|Handsome's stash that he allows us to see. The rest is saved in a special place|
My kids love saving their money. They have been getting $1.00 a week from their grandpa since they were born. He sends them a dollar each with my lovingly cut coupons and they love getting them. They take turns opening the envelope knowing that there will be dollars in there with their names on them love, grandpa. They save their money. I was also a good saver never spending my money gifts from family. As much as they save, we haven't really gone beyond the few piggy banks they have but I think it is time they learn a better budgeting plan. Hopefully this will help them later in life never be in debt.
If your child doesn’t learn how to manage money in his early years, he may grow up not understanding the value of a buck. This can trigger other financial issues, such as bad credit and overspending. As a mom, you probably budget the family’s finances. Rather than wait until your kids are older, include your kids in the household budget. This helps them develop an appreciation for money at an early age, and teaches them how to budget and save.
Here are five tips to help your kids understand good money management skills:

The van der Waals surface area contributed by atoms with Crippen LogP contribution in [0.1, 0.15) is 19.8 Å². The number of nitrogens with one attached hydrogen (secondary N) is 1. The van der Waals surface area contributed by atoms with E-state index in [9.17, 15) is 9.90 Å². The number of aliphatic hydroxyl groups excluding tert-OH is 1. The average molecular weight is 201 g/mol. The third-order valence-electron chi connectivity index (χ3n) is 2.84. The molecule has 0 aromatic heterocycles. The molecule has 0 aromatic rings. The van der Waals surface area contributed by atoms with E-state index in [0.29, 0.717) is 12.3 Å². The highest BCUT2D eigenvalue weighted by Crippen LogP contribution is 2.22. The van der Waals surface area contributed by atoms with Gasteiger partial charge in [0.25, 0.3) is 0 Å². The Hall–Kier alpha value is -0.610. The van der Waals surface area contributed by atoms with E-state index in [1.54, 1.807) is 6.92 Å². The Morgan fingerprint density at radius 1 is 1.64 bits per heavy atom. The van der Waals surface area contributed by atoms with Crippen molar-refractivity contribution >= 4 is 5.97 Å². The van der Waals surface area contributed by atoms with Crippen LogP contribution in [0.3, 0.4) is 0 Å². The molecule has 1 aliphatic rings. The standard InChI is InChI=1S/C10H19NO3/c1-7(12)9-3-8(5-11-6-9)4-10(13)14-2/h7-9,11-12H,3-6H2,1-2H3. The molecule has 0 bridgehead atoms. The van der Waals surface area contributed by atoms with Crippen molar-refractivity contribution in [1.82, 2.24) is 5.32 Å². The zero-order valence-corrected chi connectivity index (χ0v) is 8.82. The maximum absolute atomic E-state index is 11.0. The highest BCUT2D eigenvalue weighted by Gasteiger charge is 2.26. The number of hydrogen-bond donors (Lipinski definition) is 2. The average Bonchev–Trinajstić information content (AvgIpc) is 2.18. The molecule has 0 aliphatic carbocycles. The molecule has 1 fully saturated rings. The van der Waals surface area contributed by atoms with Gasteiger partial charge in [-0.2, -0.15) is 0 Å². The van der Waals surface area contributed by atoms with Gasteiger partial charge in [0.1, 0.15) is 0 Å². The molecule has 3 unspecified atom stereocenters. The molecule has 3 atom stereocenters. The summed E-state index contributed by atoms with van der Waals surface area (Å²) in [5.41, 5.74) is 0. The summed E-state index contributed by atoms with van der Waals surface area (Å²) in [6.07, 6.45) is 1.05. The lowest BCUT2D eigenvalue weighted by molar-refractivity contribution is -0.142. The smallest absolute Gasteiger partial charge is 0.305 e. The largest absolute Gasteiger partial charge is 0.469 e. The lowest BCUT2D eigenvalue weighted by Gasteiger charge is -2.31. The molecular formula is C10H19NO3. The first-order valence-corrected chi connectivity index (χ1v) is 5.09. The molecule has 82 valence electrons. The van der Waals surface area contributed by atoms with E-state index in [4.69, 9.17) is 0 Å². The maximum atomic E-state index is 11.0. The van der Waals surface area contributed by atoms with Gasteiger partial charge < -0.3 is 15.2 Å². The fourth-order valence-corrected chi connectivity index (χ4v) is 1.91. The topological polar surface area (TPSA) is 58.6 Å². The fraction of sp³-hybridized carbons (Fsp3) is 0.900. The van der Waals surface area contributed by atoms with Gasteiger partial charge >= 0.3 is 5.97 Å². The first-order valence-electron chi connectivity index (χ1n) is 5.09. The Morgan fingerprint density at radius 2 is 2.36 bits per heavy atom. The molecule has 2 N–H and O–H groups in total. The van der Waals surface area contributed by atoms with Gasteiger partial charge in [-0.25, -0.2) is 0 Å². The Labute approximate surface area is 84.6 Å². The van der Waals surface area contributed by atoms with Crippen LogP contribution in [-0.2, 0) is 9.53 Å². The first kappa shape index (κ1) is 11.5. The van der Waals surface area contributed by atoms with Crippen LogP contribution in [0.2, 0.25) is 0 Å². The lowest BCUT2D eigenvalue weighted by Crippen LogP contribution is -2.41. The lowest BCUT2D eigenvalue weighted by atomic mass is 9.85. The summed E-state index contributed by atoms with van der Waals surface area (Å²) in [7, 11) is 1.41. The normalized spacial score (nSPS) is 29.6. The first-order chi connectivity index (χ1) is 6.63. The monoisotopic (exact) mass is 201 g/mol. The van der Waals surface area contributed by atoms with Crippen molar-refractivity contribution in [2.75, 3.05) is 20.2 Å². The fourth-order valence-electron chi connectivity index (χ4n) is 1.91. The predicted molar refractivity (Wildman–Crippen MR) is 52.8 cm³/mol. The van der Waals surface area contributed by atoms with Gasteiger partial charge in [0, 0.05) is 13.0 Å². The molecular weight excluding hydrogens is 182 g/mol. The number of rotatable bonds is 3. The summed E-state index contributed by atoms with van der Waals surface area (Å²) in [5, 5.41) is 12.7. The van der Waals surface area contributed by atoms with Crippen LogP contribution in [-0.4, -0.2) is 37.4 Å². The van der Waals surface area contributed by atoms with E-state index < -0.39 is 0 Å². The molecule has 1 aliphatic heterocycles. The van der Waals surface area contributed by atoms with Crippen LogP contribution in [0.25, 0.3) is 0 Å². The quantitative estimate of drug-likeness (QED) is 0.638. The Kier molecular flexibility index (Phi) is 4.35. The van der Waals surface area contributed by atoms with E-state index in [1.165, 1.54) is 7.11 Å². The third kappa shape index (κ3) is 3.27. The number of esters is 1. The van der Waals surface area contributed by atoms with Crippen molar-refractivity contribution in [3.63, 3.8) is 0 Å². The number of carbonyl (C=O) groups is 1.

1. Set clear financial goals. If your child wants a toy or another object, rather than buy the item on a whim, encourage him to save his money and make the purchase himself. Maybe it’s an expensive item that he wants. In this case, you might agree to help with the purchase. Tell your child to save half his money and you’ll pay the other half. This is a good lesson in patience and saving.
2. Learn how to save. Let’s say your older kids want to attend a movie. Show them how to go online and look promo codes to save on their purchase. Coupons and promo codes are also helpful when shopping for other items online.
3. Teach budgeting. If you give allowances every week or every two weeks, show your kid how to stretch his dollar. Rather than spend all his money in one day or one weekend, encourage him to choose his purchases wisely and plan for the future. For example, if he wants to go to the movies tonight and skating in three days. Demonstrate how to budget funds for multiple outings.
4. Be smart with your money. Do you constantly overdraft on your bank account? Do you overspend on your credit card? Maybe you and your spouse fight about money. Your poor money habits can affect your children, and they may follow your example. Learn how to be wise with your money and pass these skills to your offspring.
5. Encourage investing. Open a high-yield savings account for your kid and have him deposit a percentage of his allowance into this account each week, maybe 10% of his allowance. Additionally, have your child save a percentage of money received as gifts. Once your child has enough in savings, consider transferring this money to a money market account or certificate of deposit.
There are many things that you can teach your kids, and if you instill in them good money habits, they’ll avoid financial headaches in their adult years. Children are never too young to begin budgeting and saving.